Hundreds of projects could be at risk of losing their funding to Trump’s wall — including a $60 million aircraft maintenance hangar at Marine Corps Air Station Cherry Point in North Carolina, a $105 million command and control facility at Fort Shafter in Hawaii, and a $32 million vehicle maintenance shop at Fort Campbell in Kentucky.
Lawmakers have begun raising alarms about their home-state projects getting targeted. In a news release Monday, Rep. Sean Maloney (D-N.Y.) complained about the potential for projects at the U.S. Military Academy at West Point, including a $95 million engineering center, to end up on Trump’s hit list.
“It doesn’t matter if you support building a wall or not,” Maloney said. “We can’t steal funding from the next generation of military leaders to do it.”
This type of domestic blowback, which could surface in numerous states, including some critical to Trump’s 2020 reelection prospects, has led to expectations among congressional aides in both parties that Trump could go after overseas construction projects first. A significant portion of that money is dedicated to projects that are part of the European Deterrence Initiative, an effort to help U.S. allies in Europe shore up their defenses against Russia.
The military construction budget dedicates around $800 million in the 2019 budget year toward the initiative, which was created, following Russia’s invasion of Ukraine, to bolster the U.S. presence in Eastern Europe. The money pays for staging areas, refueling stations and other efforts aimed at helping NATO allies defend against encroaching Russian threats and is considered a crucial part of the security alliance that Trump has often jeered as he suggests partner nations have not contributed enough to cooperative defense.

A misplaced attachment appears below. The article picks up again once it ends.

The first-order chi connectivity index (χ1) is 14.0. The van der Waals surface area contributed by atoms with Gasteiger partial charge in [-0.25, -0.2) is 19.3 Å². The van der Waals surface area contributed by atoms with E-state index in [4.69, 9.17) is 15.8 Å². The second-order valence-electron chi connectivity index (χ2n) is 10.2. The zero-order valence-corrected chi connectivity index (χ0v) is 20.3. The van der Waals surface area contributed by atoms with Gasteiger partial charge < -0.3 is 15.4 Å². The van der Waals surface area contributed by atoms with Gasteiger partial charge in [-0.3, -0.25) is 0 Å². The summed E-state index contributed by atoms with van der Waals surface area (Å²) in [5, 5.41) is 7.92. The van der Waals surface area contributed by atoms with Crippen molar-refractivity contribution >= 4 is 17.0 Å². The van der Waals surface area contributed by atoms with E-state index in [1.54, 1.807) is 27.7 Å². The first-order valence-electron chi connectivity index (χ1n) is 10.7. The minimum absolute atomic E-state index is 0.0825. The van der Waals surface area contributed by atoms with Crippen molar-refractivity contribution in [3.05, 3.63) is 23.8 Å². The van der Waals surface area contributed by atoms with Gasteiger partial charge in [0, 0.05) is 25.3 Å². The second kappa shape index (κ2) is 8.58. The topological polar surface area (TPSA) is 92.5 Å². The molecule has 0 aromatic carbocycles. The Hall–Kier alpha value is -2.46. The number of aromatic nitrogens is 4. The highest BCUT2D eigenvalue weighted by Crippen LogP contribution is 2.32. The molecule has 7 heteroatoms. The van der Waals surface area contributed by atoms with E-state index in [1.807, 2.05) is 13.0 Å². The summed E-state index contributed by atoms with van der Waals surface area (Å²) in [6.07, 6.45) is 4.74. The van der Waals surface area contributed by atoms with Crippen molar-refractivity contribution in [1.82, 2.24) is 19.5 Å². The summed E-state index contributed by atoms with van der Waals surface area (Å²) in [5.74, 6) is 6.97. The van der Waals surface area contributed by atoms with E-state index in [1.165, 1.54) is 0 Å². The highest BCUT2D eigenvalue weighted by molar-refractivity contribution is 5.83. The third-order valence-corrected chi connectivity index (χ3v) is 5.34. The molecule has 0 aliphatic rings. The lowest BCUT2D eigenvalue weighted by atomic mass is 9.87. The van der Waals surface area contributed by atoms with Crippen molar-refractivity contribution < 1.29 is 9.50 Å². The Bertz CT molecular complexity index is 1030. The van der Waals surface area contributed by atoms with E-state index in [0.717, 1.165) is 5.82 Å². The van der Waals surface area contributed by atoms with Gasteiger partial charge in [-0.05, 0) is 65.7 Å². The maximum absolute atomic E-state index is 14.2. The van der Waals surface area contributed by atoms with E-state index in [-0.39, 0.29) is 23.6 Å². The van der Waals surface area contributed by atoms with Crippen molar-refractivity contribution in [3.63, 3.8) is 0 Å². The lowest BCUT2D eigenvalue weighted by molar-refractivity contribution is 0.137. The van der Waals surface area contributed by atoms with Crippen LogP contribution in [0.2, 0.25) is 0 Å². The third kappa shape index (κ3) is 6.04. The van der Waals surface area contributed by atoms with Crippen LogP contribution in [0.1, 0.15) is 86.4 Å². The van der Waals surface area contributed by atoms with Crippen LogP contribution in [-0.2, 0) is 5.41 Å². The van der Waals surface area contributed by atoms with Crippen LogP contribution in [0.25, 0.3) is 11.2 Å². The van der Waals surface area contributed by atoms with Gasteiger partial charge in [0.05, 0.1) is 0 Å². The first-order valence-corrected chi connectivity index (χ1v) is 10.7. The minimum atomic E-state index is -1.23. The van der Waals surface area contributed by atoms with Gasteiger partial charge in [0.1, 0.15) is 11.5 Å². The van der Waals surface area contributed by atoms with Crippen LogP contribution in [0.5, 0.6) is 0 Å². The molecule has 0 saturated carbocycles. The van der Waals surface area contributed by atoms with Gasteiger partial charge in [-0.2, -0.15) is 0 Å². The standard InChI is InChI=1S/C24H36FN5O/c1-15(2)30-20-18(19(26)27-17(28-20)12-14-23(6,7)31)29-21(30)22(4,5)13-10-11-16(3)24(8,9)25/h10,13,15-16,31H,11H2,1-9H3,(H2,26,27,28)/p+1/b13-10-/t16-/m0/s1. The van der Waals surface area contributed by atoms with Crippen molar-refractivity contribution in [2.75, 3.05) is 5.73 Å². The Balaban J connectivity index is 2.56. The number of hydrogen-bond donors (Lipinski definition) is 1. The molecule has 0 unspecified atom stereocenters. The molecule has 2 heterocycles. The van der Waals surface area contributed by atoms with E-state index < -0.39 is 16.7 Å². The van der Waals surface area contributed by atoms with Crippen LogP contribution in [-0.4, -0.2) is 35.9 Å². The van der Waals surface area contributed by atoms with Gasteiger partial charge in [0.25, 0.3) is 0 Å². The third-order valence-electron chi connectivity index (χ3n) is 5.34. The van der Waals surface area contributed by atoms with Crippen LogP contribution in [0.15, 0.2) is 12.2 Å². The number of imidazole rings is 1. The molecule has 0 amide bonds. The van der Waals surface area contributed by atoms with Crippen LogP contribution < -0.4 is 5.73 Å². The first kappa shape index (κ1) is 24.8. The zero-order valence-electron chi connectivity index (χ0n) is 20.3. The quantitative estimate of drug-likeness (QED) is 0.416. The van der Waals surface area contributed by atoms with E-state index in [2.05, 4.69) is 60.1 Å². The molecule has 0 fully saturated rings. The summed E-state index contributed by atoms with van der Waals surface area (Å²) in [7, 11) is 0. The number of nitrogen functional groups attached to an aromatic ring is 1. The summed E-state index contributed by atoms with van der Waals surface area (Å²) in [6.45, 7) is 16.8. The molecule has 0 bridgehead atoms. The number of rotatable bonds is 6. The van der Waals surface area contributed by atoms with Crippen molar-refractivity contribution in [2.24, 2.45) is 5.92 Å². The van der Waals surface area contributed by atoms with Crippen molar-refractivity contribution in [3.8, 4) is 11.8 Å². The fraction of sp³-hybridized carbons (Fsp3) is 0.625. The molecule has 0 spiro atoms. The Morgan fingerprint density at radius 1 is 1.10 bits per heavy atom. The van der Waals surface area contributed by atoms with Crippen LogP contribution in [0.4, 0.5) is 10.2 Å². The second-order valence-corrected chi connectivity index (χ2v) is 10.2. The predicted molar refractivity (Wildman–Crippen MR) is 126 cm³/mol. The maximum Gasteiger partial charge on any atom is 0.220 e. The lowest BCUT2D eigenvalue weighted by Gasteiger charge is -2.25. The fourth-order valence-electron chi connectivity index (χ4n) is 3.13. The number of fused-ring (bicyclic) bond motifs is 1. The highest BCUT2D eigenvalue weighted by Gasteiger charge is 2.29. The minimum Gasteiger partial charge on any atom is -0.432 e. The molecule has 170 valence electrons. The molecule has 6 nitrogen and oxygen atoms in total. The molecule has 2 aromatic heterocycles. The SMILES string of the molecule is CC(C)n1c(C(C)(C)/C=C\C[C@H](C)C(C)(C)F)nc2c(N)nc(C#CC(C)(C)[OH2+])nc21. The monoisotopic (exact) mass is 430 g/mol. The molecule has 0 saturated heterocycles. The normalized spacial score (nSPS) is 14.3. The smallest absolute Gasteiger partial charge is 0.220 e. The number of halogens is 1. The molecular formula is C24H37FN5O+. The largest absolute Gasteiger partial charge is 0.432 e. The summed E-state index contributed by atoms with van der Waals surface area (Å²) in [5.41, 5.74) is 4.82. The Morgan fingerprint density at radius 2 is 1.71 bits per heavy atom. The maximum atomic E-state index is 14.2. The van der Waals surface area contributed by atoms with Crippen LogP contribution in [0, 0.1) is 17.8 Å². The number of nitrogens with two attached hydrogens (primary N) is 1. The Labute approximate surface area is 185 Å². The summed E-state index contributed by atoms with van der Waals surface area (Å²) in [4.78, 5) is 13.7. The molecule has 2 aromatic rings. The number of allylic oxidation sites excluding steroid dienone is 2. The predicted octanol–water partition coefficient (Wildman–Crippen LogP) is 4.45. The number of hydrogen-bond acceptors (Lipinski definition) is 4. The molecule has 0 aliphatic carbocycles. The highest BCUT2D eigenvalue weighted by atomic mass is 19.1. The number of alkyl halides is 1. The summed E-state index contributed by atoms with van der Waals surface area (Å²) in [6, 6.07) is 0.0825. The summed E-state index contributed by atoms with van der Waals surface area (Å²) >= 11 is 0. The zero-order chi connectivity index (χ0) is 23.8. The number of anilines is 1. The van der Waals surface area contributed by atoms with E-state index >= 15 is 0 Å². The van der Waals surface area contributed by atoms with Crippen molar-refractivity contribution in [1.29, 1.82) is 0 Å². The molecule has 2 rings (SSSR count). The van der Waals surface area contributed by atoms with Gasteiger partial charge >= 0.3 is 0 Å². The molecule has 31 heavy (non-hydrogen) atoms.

“For him to suggest that a border wall, where there is not an emergency, not a crisis, is more important to fund — and steal money from an account where there is certainly a crisis, because Russian aggression in Europe has been absolutely over the top — it just shows how dramatically out of touch the president is,” said Rep. Debbie Wasserman Schultz (D-Fla.), who chairs the House Appropriations subcommittee that deals with military construction. “He has no understanding or interest in our national security interests.”
Any move by Trump to dip into those overseas funds or domestic spending in the military construction budget is sure to get a hard look from Congress, lawmakers said Monday.
“The concern is, we are all trying — the White House, the Congress — to rebuild our military, and that is an area that, depending on where it came from, could undermine that goal,” said Sen. Dan Sullivan (R-Alaska), who chairs the Armed Services subcommittee that oversees military construction.
“It’s going to be a lot of tough questions by Armed Services members about where’s the money coming from, what projects is it coming out of,” said Sen. Tim Kaine (D-Va.), another committee member. “If he goes the MilCon route, the money that he’s taking is money for which there really is a need.”